The little house she purchased happened to be across the street from Bryce's place. It had been on the market for several months because of its condition. It wasn't in need of major repairs, but it did need a lot of updating. The main rooms were carpeted in an orange shag carpet that was matted and nasty. The kitchen looked like it hadn't been redecorated since the 70's, and the reason for that was because it hadn't been.

Noreen had some idea of what to do, but she didn't completely trust her own judgment in picking colors, etc. Howard had kept her down so long that she had little self-esteem. She couldn't afford the services of a professional like Fran Jacobs. She would just have to do her best, starting with a neutral- colored carpet.

Bryce's mother, Sally, was working in the flower bed in front of her house on the Saturday morning in late July when Noreen pulled up dressed in her work clothes and ready to attack the place. Not knowing anything about the woman who was moving in, Sally walked over to welcome her to the neighborhood.

Around 10:00, Sally invited Noreen over for a coffee break. When Noreen entered Sally's house, she knew that she had met a person who could help her decorate. This place looked like it came out of an interiors magazine.

By noon, the two women had a list of things that needed to be done as well as some thoughts on color schemes. Sally promised to go to Menard's with Noreen on Sunday afternoon to look at paint samples.

Will came riding his bicycle and looking for his mother to feed him, so Sally invited them both to lunch. As they all came into the kitchen, Bryce's eyes widened.

"What are you doing here, Will?" he demanded.

"Bryce! What has gotten into you? Where are your manners?"

"Mom, don't you know who this is? This is the brother of the guy who choked Aaron and me. He's just like his brother. He attacked Aaron at the Freedom Festival."

"Will, what did you do?" Noreen asked sternly.

Will remained silent as a number of emotions played across his face. He wanted to be bad like his brother and punch this kid, but Ted had told him in the letter not to be like that. He wasn't sure what to do, so he just hung his head. Finally he spoke to Bryce.

"I'm sorry about what I did that day. I blamed you guys for what happened to Ted, but I know now it wasn't your fault. Ted said in his letter you and Aaron might take it out on me for what he did to you."

By this time, Bryce's adrenaline rush was over and he was feeling shaky. He knew he was judging Will for what Ted had done and it made him feel bad. But he couldn't forget what had happened in the downtown park. His boyfriend could have been badly hurt if Will and his buddies had had their way.

Just then, Aaron came to the door looking for Bryce. When he saw Will, he stiffened involuntarily. Will's head bowed further. He felt like shit. Unbidden tears were forming in the corners of his eyes. He was about ready to bolt out the door when Aaron spoke to him.

"Hi, Will. What's up?"

Will was so surprised at Aaron's greeting that he smiled just a little. At Aaron's suggestion, the three teens went out in Bryce's back yard to talk out of earshot of the women.

Inside the kitchen, Noreen was sobbing and Sally was comforting her.

"Will and I really need to get out of here for a while. I had no idea it was your son that my Ted hurt. I am so sorry."

"There, there…" Sally crooned like her grandmother used to. "It isn't your fault. You didn't do anything to hurt anyone. You can't be responsible for what your adult children do."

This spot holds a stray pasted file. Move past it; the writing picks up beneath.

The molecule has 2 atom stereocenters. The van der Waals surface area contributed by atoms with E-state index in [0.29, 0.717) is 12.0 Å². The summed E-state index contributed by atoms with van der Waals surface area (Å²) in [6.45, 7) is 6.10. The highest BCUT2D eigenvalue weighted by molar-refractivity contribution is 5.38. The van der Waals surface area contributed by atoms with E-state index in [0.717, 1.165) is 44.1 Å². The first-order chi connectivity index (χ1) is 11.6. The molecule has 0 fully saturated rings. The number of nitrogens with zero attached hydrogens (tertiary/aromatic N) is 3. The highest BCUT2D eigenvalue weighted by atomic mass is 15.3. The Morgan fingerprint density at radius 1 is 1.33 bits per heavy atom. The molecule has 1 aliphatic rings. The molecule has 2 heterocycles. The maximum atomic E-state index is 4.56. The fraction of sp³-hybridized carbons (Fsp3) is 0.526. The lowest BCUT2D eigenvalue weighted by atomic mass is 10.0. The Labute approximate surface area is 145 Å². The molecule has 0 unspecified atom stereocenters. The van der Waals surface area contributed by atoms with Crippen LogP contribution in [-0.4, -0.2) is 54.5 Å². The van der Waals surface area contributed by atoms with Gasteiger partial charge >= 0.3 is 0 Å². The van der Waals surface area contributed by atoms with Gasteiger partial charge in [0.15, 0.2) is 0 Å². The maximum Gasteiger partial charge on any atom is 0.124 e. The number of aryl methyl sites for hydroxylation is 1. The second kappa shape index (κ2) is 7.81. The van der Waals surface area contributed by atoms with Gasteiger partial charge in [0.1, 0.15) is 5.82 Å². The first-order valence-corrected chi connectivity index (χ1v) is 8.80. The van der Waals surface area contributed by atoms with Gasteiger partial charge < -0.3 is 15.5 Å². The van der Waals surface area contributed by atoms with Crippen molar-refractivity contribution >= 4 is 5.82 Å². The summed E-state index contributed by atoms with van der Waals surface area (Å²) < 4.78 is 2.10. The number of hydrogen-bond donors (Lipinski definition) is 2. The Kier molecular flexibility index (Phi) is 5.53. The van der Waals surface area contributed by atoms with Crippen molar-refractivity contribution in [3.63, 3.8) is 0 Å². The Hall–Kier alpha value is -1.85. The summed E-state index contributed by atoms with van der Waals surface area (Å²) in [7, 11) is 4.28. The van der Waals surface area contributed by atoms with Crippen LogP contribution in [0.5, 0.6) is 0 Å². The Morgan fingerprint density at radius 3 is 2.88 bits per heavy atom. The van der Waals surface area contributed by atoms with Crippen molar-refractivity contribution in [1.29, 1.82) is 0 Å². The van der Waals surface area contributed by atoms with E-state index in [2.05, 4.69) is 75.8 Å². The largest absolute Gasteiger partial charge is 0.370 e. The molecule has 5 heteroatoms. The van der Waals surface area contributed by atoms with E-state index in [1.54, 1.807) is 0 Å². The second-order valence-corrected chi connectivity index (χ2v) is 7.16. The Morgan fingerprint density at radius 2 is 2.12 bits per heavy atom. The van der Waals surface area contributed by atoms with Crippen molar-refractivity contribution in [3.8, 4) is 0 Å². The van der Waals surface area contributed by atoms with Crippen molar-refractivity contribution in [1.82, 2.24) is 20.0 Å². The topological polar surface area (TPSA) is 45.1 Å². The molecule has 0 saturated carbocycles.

"Yes, but if I had been a better parent, none of this would have happened."

It seemed as if all of the grief of the past few months was coming to a head in that moment. Noreen cried until there were no tears left.

In the backyard, Aaron was taking charge of the discussion. It had been established that Will was moving in across the street and would be Bryce's neighbor. It was evident that their mothers had hit it off. They needed to make some sort of truce.

"If you two are going to live this close, you have got to get along. Will, what your brother did to us isn't your fault. You're a different person than he was. I know how your brother died and I have heard rumors of why he took his own life. This is a small town."

Will stiffened at the mention of Ted's death.

Aaron continued, "I'm going to tell you something I don't want told around. I'm going to take a chance that I can trust you."

Will looked at Aaron with curiosity. Why was this guy whom he had tried to beat up going to tell him a secret?

"I can understand why Ted took his own life. I tried to do that too. No one did to me what they did to him in jail, but my father had verbally abused me for the past couple of years and Ted was bullying me at school. I couldn't face it anymore, so I tried to kill myself. It may not be the smart answer, but sometimes it is the only one you can see at the moment. I didn't like your brother, but I didn't wish for him to die. He wrote Bryce and me letters saying he was sorry and Fr. Jerry told us he had changed."

Will couldn't keep his emotions in check any longer. He tried to run before he made a fool of himself by crying in front of the other guys, but Aaron held on to him. Will struggled to get free, but then the dam burst and Will's young body was wracked with sobs. Aaron did the only thing he could think of. He embraced Will and patted his back like he would have done for a little child. Seeing the tenderness his boyfriend was showing toward Will, Bryce felt his heart soften too. He came up and put his arms around the backs of both boys.

Sally saw the scene out the kitchen window. She beckoned Noreen to look too. The two women watched through tears of their own.

"I don't think there's any reason why you can't stay for lunch," Sally ventured. "If you don't mind giving me a hand, we can pull something together to feed those three bottomless pits and maybe have a little left over for us."

Noreen smiled at Sally's words. Maybe this move was going to be a good one after all.